New Birth Charlotte Empowerment Church is connecting local men back to their families for Father’s Day. The church is partnering with local authorities to launch its Father’s Day Bail Out Program. Through the initiative, New Birth Charlotte will provide funds on June 16 to bail out a number of nonviolent and first-time offenders with misdemeanor charges.
“The church has been too quiet on several issues, and this particular issue, I thought would be just and reasonable to partake in,” said lead pastor Horatious Harris. “When I heard stories of men who were jailed for 45 days because they did not have $50 to bail themselves out, I knew that our congregation had to do something.”
The church is planning to fundraise $20,000 in hopes that it will be enough to bail out a considerable number of first-time and nonviolent offenders. Since bond amounts vary, Harris said it was a reasonable goal even though he doesn’t know how many people will be released.
Why this matters: U.S. Census Bureau estimates that African Americans represent 13% of the U.S. population. However, the group is incarcerated five times the rate of their white counterparts, according to the NAACP. In North Carolina, there were 33,432 male inmates in adult correctional facilities as of May 21.
Project B.O.L.T founder Gemini Boyd applauds the church’s efforts but wants to ensure there will be programs that will help inmates after their release.
“If you’re not releasing them to something that can be beneficial for them, then the only thing you are doing is releasing them now to be locked up later,” the community activist said. Boyd himself is a former offender who spent 20 years in federal prison.
Resources and community support are just as important
Participants will enroll in a program that pairs them with various New Birth Charlotte ministries and other partnering agencies to learn life skills and receive job and entrepreneurial training.
“We want to make sure that they are going to work,” Harris said. “We are not going to pull people out who are going to sit and do nothing and collect things that the government may give them. That’s not what we want.”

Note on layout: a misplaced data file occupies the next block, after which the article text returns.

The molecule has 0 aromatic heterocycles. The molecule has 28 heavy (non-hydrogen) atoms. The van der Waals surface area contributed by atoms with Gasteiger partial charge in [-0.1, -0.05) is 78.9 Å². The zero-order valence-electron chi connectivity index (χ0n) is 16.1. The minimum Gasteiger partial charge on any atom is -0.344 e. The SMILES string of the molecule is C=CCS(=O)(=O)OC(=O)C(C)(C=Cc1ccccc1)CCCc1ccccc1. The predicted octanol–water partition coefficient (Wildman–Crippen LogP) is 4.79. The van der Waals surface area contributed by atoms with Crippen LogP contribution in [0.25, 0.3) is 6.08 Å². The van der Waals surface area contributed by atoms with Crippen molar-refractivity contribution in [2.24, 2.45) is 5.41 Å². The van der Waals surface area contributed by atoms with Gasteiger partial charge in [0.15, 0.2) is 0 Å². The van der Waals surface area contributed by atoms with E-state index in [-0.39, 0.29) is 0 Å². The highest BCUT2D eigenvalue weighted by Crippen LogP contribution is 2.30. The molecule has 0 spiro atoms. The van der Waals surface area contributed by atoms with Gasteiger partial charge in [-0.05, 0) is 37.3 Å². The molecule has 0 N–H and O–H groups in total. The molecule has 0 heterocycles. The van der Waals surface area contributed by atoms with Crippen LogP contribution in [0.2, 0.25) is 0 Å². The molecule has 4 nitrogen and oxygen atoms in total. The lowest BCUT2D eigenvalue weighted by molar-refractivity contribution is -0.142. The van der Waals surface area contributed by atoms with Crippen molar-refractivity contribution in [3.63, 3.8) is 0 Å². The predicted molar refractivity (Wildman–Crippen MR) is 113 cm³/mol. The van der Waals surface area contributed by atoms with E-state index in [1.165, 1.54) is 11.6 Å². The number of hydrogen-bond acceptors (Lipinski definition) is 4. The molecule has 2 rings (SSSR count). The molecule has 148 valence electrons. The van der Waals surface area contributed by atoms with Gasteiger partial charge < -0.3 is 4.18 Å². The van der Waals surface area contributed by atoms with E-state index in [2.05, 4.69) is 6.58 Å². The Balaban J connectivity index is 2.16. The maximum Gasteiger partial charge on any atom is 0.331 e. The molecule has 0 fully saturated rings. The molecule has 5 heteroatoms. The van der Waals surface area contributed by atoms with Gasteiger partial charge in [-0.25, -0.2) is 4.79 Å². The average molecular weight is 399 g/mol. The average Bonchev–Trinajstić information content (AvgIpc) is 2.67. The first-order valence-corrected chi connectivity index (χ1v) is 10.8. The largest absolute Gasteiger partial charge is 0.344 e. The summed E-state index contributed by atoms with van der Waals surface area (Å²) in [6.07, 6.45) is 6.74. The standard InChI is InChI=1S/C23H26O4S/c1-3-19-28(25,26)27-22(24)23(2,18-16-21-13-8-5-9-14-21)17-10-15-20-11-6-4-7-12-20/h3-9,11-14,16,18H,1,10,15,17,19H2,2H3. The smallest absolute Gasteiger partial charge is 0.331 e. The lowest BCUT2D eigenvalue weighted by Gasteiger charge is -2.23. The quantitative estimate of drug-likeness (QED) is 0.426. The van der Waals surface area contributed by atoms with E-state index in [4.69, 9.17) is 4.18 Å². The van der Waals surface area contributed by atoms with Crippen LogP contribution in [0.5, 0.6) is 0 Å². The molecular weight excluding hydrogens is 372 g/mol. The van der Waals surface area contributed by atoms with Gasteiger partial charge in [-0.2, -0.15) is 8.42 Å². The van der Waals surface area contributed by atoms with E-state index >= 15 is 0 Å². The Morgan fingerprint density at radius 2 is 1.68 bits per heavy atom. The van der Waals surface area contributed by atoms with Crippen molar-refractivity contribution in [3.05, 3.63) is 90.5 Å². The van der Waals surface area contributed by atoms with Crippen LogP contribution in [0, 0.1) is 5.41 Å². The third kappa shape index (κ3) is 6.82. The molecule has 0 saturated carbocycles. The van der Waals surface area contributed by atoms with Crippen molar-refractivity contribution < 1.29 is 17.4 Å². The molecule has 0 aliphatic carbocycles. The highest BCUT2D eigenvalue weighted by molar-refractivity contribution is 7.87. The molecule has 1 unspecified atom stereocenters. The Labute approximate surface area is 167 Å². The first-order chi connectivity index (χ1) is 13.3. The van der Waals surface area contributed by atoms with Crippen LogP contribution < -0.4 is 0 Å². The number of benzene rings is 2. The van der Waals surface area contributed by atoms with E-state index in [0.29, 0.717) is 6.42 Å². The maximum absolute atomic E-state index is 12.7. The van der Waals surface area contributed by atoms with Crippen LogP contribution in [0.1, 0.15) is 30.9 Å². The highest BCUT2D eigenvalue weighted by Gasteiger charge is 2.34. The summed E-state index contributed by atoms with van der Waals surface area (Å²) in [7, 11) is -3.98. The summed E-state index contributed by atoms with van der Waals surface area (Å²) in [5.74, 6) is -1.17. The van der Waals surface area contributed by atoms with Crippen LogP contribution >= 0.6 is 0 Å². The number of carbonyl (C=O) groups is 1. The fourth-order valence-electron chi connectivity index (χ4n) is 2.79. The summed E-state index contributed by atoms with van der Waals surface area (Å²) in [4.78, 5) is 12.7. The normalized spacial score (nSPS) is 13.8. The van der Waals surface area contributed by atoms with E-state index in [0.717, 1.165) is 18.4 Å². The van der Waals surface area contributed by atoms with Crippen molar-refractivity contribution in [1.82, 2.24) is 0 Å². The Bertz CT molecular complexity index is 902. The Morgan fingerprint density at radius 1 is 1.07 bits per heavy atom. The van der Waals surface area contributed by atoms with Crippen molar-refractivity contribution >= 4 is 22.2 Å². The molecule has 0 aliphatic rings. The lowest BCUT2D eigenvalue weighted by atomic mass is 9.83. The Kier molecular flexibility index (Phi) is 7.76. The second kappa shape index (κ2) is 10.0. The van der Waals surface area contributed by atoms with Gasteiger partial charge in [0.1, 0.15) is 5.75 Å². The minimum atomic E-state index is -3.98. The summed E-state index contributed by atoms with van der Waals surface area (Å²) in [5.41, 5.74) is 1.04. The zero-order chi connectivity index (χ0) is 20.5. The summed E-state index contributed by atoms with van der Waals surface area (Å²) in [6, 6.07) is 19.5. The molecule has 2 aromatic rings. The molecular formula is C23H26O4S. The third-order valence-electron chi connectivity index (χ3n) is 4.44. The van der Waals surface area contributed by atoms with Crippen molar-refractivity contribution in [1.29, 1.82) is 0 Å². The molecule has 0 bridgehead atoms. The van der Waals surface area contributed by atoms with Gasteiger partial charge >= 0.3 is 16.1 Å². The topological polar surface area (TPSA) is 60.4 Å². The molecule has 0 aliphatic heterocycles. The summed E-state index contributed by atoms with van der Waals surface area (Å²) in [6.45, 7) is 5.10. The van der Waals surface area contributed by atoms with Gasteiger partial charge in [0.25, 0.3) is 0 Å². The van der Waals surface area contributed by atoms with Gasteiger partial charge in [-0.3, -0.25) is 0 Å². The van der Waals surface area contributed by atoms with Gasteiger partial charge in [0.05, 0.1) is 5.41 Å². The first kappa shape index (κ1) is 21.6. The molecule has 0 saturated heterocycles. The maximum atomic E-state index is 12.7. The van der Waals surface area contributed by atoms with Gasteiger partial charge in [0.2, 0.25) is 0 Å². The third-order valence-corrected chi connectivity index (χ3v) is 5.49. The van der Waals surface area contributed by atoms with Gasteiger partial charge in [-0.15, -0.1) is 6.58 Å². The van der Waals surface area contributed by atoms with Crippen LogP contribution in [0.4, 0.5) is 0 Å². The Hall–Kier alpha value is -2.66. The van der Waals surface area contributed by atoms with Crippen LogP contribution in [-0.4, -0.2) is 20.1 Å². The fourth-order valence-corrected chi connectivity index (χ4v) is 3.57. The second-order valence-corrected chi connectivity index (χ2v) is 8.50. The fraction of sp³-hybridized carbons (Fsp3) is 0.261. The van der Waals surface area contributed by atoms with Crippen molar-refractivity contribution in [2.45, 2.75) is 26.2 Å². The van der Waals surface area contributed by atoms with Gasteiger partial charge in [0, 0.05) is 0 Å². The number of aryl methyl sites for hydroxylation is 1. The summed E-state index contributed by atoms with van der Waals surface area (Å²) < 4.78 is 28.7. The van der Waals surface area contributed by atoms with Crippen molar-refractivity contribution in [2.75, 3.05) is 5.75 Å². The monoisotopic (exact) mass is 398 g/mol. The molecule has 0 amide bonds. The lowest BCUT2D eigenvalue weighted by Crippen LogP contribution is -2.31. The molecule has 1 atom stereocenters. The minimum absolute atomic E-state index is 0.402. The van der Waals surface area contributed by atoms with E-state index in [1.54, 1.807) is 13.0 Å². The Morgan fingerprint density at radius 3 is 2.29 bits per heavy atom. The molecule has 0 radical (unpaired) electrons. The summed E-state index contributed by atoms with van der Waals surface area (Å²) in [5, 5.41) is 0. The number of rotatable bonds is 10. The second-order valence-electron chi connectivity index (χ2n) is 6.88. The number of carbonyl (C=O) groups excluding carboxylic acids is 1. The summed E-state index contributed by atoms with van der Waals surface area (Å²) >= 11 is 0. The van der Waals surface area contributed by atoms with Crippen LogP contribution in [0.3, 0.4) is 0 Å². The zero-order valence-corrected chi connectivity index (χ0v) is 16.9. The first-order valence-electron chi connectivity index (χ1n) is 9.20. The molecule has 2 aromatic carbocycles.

The church will also work alongside the District Attorney’s Office, Mecklenburg County Sheriff’s Department and the Charlotte-Mecklenburg Police Department during their interview and correction processes.
“The District Attorney’s Office, as well as our partners in the local courts and in the community, are working toward systemic changes to build a more equitable criminal justice system, and we celebrate the engagement of the faith community,” the DA’s Community Liaison Coordinator Meghan McDonald said in a statement.
Harris acknowledges that it will take more than posting bail to reduce recidivism.
“What we are trying to do will not work if we don’t have friends and family that will support this,” the pastor said. “When we reach out to the community, we want the community to be there for them.”
The church is hosting a block party on June 1 with family activities and information from social services providers. Proceeds from raffle entries will go toward the initiative.
Regardless of the number of offenders released, Gemini Boyd sees the initiative as the beginning of the end for mass incarceration.
“It will benefit the individual if that individual has committed him or herself to change. It speaks volumes to me about nonviolent offenders because we are trying to abolish mass incarnation in its entirety. This is just a stepping stone that we can take and use,” he said.
Jonathan Limehouse is a journalist whose passion is to find good and impactful stories. He’s an avid sports fan who can be found at numerous sporting events around Charlotte.